Fatal overdoses were marching upwards before the pandemic. But they leapt in the first part of last year as states locked down, according to provisional data from the Centres for Disease Control and Prevention. Deaths from synthetic opioids—the biggest killer—were up by 52% year-on-year in the 12 months to August, the last month for which data are available. Those drugs killed nearly 52,000 Americans during the period; cocaine and heroin killed about 16,000 and 14,000, respectively (see chart). Once fatalities are fully tallied for 2020, in a few months’ time, it is likely to be the deadliest year yet in America’s opioid epidemic.
ON MARCH 5TH at its annual parliament, the National People’s Congress (NPC), China’s government revealed an economic-growth target of “more than 6%” for this year, a bar it is expected to clear with ease. Take the latest data. China’s key economic indicators for January and February, published on Monday, were buoyant. Industrial production and retail sales, for example, are soaring—35.1% and 33.8% higher than a year ago, respectively, beating consensus forecasts. Fixed-asset investment surged by 35% year on year, but still fell below expectations.
This year’s rocket-fuelled figures are even harder to decipher than usual because they are compared with record lows last year, during the first wave of covid-19 outbreaks. Macquarie, a bank, says that if you remove the effect of the pandemic, underlying retail sales were up by 3.1% for the first two months of 2021. This implies consumption accelerated after a few small outbreaks were brought under control in Beijing in January. Oxford Economics, a research group, says it expects household consumption to become the main engine of economic growth from the second quarter of 2021, as travel restrictions are eased. But in the first quarter, growth will remain sluggish.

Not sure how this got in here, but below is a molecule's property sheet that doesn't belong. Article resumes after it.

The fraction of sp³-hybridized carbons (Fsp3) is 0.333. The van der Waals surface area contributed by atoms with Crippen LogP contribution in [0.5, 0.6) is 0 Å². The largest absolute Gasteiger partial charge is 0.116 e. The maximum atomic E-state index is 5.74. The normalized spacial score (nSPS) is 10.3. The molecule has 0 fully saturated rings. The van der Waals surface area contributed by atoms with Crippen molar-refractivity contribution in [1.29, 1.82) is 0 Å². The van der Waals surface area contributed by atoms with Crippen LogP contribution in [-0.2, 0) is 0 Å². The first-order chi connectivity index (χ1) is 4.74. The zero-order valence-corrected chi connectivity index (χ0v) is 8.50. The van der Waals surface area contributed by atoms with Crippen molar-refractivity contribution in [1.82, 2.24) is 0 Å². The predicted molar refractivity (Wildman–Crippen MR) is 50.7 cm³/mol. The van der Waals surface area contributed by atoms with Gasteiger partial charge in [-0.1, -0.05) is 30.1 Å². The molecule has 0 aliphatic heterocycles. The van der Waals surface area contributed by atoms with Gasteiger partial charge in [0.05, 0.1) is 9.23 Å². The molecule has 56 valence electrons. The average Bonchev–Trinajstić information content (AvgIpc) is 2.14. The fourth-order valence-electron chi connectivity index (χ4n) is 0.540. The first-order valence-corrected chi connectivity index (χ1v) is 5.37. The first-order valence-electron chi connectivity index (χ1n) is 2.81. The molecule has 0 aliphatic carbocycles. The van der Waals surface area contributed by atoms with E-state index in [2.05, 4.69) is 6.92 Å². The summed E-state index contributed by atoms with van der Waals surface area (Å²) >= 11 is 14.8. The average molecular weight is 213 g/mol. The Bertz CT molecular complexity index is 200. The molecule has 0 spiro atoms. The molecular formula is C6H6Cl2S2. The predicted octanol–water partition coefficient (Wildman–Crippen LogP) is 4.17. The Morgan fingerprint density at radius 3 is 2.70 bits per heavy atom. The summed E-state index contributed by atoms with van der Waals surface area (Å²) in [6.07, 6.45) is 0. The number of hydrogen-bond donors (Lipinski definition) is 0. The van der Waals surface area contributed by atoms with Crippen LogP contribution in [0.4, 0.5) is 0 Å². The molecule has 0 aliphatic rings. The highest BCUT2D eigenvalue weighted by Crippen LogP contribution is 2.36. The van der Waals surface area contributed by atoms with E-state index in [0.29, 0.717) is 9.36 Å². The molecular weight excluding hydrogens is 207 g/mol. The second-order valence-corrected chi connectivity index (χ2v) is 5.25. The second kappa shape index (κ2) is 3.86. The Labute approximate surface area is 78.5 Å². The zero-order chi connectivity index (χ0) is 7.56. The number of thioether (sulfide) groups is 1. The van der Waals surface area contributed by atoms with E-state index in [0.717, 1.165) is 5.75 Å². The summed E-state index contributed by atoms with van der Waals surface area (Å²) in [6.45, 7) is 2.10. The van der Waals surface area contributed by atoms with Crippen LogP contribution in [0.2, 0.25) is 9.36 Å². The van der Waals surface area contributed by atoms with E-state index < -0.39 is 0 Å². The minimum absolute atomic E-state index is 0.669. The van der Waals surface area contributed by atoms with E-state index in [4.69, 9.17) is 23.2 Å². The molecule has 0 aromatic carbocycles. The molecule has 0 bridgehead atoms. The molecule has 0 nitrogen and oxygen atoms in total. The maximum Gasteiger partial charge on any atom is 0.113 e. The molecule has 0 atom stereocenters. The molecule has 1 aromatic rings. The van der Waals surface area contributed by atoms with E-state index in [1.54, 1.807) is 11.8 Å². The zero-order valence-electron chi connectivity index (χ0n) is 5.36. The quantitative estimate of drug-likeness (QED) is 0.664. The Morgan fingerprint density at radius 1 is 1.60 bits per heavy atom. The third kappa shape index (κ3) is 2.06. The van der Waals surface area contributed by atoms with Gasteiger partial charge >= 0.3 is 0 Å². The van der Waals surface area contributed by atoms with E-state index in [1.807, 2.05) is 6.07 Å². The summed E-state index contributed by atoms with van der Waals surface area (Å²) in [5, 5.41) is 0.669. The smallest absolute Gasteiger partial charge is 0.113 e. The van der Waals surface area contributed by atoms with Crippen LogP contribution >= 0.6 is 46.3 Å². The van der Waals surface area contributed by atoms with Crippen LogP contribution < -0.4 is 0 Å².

LAST YEAR’S clear spring skies foreshadowed it and the numbers bear it out: covid-19 lockdowns caused a sharp drop in emissions from burning fossil fuels, the largest such drop since the second world war. The latest data, published on March 3rd by the Global Carbon Project, an international consortium of climate researchers, puts industrial carbon-dioxide emissions produced in 2020 at 34bn tonnes, 2.6bn tonnes (7%) lower than in 2019.
Clearly, 2020 was an unusual year and emissions have already started to rebound. What is more, the drop came at a huge cost to economies and societies. Yet, in order to meet the Paris agreement’s goal of limiting global warming to between 1.5°C and 2°C above pre-industrial levels, more big cuts will be needed for the rest of the decade. “We need a cut in emissions of about the size of the fall [from the pandemic] every two years, but by completely different methods,” said Corinne Le Quéré, of the University of East Anglia, one of the lead researchers on the study.